Monday, May 25, 2009
My Experiments with Cooling
by Aditya Dev Sood
This is Delhi in its glory. Hotter, even, than when I knew it as a child, the temperatures these days scratching past the 45 degrees Celsius that were their absolute threshold then. Every day the earth baking, every night the atmosphere billowing in response, plumes of invisible heat unsettling the skies, a sudden imbalance and extreme of the natural order, corrected by crazy dust storms in the late afternoon, whose special, threatening light, one knows, will never break to rain. The dust is everywhere. On window sills and on the floors of my home, on doorknobs and banisters, and even hidden atop curtain rods and high shelves. The body is always tormented by the heat, always seeking respite, coolness, moisture, a wet towel, ginger-lemonade, the direct draft of an air-conditioner.
In the center of the two-storied house is a kind of small atrium, or large shaft, which stretches from plinth to roof. My neighbor has one just like it -- it is mandated by local zoning. The idea was, in those pre-aircon-days of the Raj and early Indian post-coloniality, that air would circulate through the house, gathering heat from the groins and armpits of its wilting inhabitants, before entering the atrium and rising up as hot air must, but also following Bernoulli's principle, that fluids will accelerate as they pass through a narrower channel. The logic of air-conditioning, sadly, runs so directly counter to this ecological understanding of architecture, as a coordination of air flows from outside the building, in through its interiors, all the way out its top.
These days, my free time at home is taken up with imagining ways of converting the double-storied atrium at the center of my home into a kind of building-wide cooler. I am imagining a thirty foot tower of khus-khus, through which I would allow water to drip over two-and-a-half stories. An enormous fan -- or maybe centrifuge -- at the roof would push air down and through the khus tower. We would all be living in, essentially, a habitable cooler.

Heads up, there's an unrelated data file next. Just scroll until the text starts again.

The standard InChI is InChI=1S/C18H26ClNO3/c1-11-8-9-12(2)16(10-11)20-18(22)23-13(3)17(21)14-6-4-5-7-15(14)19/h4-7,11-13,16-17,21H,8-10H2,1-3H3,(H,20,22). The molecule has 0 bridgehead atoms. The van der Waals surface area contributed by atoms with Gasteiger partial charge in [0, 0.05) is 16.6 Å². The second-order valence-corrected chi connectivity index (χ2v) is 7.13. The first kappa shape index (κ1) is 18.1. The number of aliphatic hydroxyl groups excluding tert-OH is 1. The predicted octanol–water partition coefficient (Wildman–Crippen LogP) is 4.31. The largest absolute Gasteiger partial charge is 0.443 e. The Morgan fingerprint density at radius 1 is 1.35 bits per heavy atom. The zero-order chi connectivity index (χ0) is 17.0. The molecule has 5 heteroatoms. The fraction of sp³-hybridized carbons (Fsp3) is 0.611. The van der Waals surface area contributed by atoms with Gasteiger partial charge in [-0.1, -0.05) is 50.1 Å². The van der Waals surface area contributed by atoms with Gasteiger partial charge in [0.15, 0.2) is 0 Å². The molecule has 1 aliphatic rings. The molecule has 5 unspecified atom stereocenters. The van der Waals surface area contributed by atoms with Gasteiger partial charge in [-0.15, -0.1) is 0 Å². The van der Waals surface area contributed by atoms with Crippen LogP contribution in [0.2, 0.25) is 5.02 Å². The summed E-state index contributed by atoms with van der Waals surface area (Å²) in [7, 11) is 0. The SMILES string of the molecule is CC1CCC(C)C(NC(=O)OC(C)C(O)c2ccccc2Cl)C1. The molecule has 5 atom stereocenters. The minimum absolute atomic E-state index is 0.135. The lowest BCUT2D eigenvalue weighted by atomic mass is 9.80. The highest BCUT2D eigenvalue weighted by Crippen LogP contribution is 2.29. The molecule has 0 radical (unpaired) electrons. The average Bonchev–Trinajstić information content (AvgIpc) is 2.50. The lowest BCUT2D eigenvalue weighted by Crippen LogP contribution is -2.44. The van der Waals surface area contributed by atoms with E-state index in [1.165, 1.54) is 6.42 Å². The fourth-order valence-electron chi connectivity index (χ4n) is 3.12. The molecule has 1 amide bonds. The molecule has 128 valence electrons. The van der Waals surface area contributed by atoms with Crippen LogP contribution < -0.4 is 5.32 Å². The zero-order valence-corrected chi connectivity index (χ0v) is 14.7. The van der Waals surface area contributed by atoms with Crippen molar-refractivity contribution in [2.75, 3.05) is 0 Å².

From that originary apiary home, we have wandered far, into natural deserts as well as those devised of our own self-incarceration. Yet, we long to recreate those densities of flora and moist-cool habitation, though in our contemporary image. Architecture serves as both boundary and link back to our pre-cultural past, and we need it to be moist and cool when it is hot and dry outside, and warm and dry within when it is cold and wet outside.
Along the same lines, we need a cooling solution that allows a party guest, in the middle of May, to walk over to a cabinet or shelving unit to admire the book collection, while exposing his chest and armpits to the full blast of cool moist air for a few minutes, before he heads off to the bar. The solution must be as integral to the architecture of the building as it is to the room, and it should involve the strategic location of moisture, greenery and forced ventilation through it. This, at any rate, is what a contemporary cultural-architectural response to Delhi's heat would have to look like -- a marriage of ingenuity with responsibility, informed of a thousand years of eloquent space-making within the city.
Posted by Aditya Dev Sood at 12:00 AM | Permalink